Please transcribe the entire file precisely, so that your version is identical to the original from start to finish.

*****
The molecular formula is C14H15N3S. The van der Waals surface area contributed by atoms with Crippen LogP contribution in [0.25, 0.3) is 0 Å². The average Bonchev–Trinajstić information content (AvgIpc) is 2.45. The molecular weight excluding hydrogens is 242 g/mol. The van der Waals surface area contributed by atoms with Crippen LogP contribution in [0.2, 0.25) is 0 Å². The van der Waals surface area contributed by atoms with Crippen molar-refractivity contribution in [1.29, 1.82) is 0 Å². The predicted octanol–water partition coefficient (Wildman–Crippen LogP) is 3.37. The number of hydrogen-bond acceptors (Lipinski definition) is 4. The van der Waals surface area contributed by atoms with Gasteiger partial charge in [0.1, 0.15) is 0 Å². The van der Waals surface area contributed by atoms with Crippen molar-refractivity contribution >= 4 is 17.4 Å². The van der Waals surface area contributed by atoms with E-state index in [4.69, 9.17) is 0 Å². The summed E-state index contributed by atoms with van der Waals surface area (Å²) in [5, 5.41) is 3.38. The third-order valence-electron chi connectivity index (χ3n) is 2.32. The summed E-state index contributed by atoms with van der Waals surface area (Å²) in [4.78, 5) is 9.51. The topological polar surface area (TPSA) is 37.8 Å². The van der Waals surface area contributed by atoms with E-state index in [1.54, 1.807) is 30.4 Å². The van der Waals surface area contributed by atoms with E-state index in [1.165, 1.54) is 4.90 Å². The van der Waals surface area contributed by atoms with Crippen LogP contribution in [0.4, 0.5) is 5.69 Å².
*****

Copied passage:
The molecular formula is C14H15N3S. The van der Waals surface area contributed by atoms with Crippen LogP contribution in [0.25, 0.3) is 0 Å². The average Bonchev–Trinajstić information content (AvgIpc) is 2.45. The molecular weight excluding hydrogens is 242 g/mol. The van der Waals surface area contributed by atoms with Crippen LogP contribution in [0.2, 0.25) is 0 Å². The van der Waals surface area contributed by atoms with Crippen molar-refractivity contribution in [1.29, 1.82) is 0 Å². The predicted octanol–water partition coefficient (Wildman–Crippen LogP) is 3.37. The number of hydrogen-bond acceptors (Lipinski definition) is 4. The van der Waals surface area contributed by atoms with Gasteiger partial charge in [0.1, 0.15) is 0 Å². The van der Waals surface area contributed by atoms with Crippen molar-refractivity contribution >= 4 is 17.4 Å². The van der Waals surface area contributed by atoms with E-state index in [4.69, 9.17) is 0 Å². The summed E-state index contributed by atoms with van der Waals surface area (Å²) in [5, 5.41) is 3.38. The third-order valence-electron chi connectivity index (χ3n) is 2.32. The summed E-state index contributed by atoms with van der Waals surface area (Å²) in [4.78, 5) is 9.51. The topological polar surface area (TPSA) is 37.8 Å². The van der Waals surface area contributed by atoms with E-state index in [1.54, 1.807) is 30.4 Å². The van der Waals surface area contributed by atoms with E-state index in [1.165, 1.54) is 4.90 Å². The van der Waals surface area contributed by atoms with Crippen LogP contribution in [0.4, 0.5) is 5.69 Å².